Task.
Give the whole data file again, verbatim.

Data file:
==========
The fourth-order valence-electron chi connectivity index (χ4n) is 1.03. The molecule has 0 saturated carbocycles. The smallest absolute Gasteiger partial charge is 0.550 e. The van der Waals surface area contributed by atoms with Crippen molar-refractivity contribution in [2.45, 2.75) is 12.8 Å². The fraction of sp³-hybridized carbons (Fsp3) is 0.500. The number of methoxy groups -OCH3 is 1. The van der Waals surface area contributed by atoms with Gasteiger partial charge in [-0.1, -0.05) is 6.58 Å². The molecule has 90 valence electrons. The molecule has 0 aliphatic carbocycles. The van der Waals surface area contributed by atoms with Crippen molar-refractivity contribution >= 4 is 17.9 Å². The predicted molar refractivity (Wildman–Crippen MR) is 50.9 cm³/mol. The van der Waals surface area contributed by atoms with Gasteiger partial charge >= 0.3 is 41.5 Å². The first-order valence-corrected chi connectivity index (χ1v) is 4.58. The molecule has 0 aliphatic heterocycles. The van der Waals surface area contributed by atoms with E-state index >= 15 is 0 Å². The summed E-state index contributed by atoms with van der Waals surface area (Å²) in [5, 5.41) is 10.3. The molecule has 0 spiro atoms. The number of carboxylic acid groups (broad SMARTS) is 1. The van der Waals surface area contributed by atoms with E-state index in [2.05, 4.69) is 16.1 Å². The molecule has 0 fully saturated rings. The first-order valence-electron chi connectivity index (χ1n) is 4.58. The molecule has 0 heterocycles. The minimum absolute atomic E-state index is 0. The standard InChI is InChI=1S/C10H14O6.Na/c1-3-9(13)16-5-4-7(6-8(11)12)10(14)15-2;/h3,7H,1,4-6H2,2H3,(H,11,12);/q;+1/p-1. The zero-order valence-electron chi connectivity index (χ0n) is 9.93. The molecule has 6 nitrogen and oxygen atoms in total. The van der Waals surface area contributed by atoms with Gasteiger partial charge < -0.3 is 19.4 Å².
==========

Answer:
The fourth-order valence-electron chi connectivity index (χ4n) is 1.03. The molecule has 0 saturated carbocycles. The smallest absolute Gasteiger partial charge is 0.550 e. The van der Waals surface area contributed by atoms with Crippen molar-refractivity contribution in [2.45, 2.75) is 12.8 Å². The fraction of sp³-hybridized carbons (Fsp3) is 0.500. The number of methoxy groups -OCH3 is 1. The van der Waals surface area contributed by atoms with Gasteiger partial charge in [-0.1, -0.05) is 6.58 Å². The molecule has 90 valence electrons. The molecule has 0 aliphatic carbocycles. The van der Waals surface area contributed by atoms with Crippen molar-refractivity contribution >= 4 is 17.9 Å². The predicted molar refractivity (Wildman–Crippen MR) is 50.9 cm³/mol. The van der Waals surface area contributed by atoms with Gasteiger partial charge >= 0.3 is 41.5 Å². The first-order valence-corrected chi connectivity index (χ1v) is 4.58. The molecule has 0 aliphatic heterocycles. The van der Waals surface area contributed by atoms with E-state index >= 15 is 0 Å². The summed E-state index contributed by atoms with van der Waals surface area (Å²) in [5, 5.41) is 10.3. The molecule has 0 spiro atoms. The number of carboxylic acid groups (broad SMARTS) is 1. The van der Waals surface area contributed by atoms with E-state index in [2.05, 4.69) is 16.1 Å². The molecule has 0 fully saturated rings. The first-order valence-electron chi connectivity index (χ1n) is 4.58. The molecule has 0 heterocycles. The minimum absolute atomic E-state index is 0. The standard InChI is InChI=1S/C10H14O6.Na/c1-3-9(13)16-5-4-7(6-8(11)12)10(14)15-2;/h3,7H,1,4-6H2,2H3,(H,11,12);/q;+1/p-1. The zero-order valence-electron chi connectivity index (χ0n) is 9.93. The molecule has 6 nitrogen and oxygen atoms in total. The van der Waals surface area contributed by atoms with Gasteiger partial charge < -0.3 is 19.4 Å².